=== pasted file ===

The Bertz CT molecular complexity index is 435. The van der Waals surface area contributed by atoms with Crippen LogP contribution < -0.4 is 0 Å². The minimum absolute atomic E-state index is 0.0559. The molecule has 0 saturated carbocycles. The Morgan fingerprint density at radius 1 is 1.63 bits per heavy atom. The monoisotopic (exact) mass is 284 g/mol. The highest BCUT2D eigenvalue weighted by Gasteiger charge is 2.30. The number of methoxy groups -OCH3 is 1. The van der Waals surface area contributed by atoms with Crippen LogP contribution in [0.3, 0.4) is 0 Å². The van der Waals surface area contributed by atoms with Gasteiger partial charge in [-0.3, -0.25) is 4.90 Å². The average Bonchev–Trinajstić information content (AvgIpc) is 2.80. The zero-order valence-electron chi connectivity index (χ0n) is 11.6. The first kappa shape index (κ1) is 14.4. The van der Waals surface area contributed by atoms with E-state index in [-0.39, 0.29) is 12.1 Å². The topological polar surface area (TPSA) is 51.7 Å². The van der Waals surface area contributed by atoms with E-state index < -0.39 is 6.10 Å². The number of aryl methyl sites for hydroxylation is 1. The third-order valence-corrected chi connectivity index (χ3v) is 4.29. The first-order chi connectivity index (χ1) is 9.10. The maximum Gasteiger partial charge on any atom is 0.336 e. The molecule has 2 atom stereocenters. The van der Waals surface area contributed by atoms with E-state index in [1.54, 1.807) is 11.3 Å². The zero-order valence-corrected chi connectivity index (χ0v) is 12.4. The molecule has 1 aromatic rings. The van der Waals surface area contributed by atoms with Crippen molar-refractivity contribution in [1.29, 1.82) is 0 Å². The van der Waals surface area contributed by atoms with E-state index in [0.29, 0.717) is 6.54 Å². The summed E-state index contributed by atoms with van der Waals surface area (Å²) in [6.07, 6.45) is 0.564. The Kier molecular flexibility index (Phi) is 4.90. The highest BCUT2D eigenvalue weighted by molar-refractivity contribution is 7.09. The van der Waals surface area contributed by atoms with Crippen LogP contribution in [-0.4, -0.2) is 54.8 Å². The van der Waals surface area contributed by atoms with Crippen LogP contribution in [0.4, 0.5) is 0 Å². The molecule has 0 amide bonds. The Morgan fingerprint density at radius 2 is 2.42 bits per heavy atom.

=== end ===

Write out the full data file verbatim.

The Bertz CT molecular complexity index is 435. The van der Waals surface area contributed by atoms with Crippen LogP contribution < -0.4 is 0 Å². The minimum absolute atomic E-state index is 0.0559. The molecule has 0 saturated carbocycles. The Morgan fingerprint density at radius 1 is 1.63 bits per heavy atom. The monoisotopic (exact) mass is 284 g/mol. The highest BCUT2D eigenvalue weighted by Gasteiger charge is 2.30. The number of methoxy groups -OCH3 is 1. The van der Waals surface area contributed by atoms with Crippen LogP contribution in [0.3, 0.4) is 0 Å². The van der Waals surface area contributed by atoms with Gasteiger partial charge in [-0.3, -0.25) is 4.90 Å². The average Bonchev–Trinajstić information content (AvgIpc) is 2.80. The zero-order valence-electron chi connectivity index (χ0n) is 11.6. The first kappa shape index (κ1) is 14.4. The van der Waals surface area contributed by atoms with E-state index in [-0.39, 0.29) is 12.1 Å². The topological polar surface area (TPSA) is 51.7 Å². The van der Waals surface area contributed by atoms with E-state index < -0.39 is 6.10 Å². The number of aryl methyl sites for hydroxylation is 1. The third-order valence-corrected chi connectivity index (χ3v) is 4.29. The first-order chi connectivity index (χ1) is 9.10. The maximum Gasteiger partial charge on any atom is 0.336 e. The molecule has 2 atom stereocenters. The van der Waals surface area contributed by atoms with E-state index in [1.54, 1.807) is 11.3 Å². The zero-order valence-corrected chi connectivity index (χ0v) is 12.4. The molecule has 1 aromatic rings. The van der Waals surface area contributed by atoms with Crippen molar-refractivity contribution in [1.29, 1.82) is 0 Å². The van der Waals surface area contributed by atoms with E-state index in [0.29, 0.717) is 6.54 Å². The summed E-state index contributed by atoms with van der Waals surface area (Å²) in [6.07, 6.45) is 0.564. The Kier molecular flexibility index (Phi) is 4.90. The highest BCUT2D eigenvalue weighted by molar-refractivity contribution is 7.09. The van der Waals surface area contributed by atoms with Crippen LogP contribution in [-0.4, -0.2) is 54.8 Å². The van der Waals surface area contributed by atoms with Crippen LogP contribution in [0.4, 0.5) is 0 Å². The molecule has 0 amide bonds. The Morgan fingerprint density at radius 2 is 2.42 bits per heavy atom.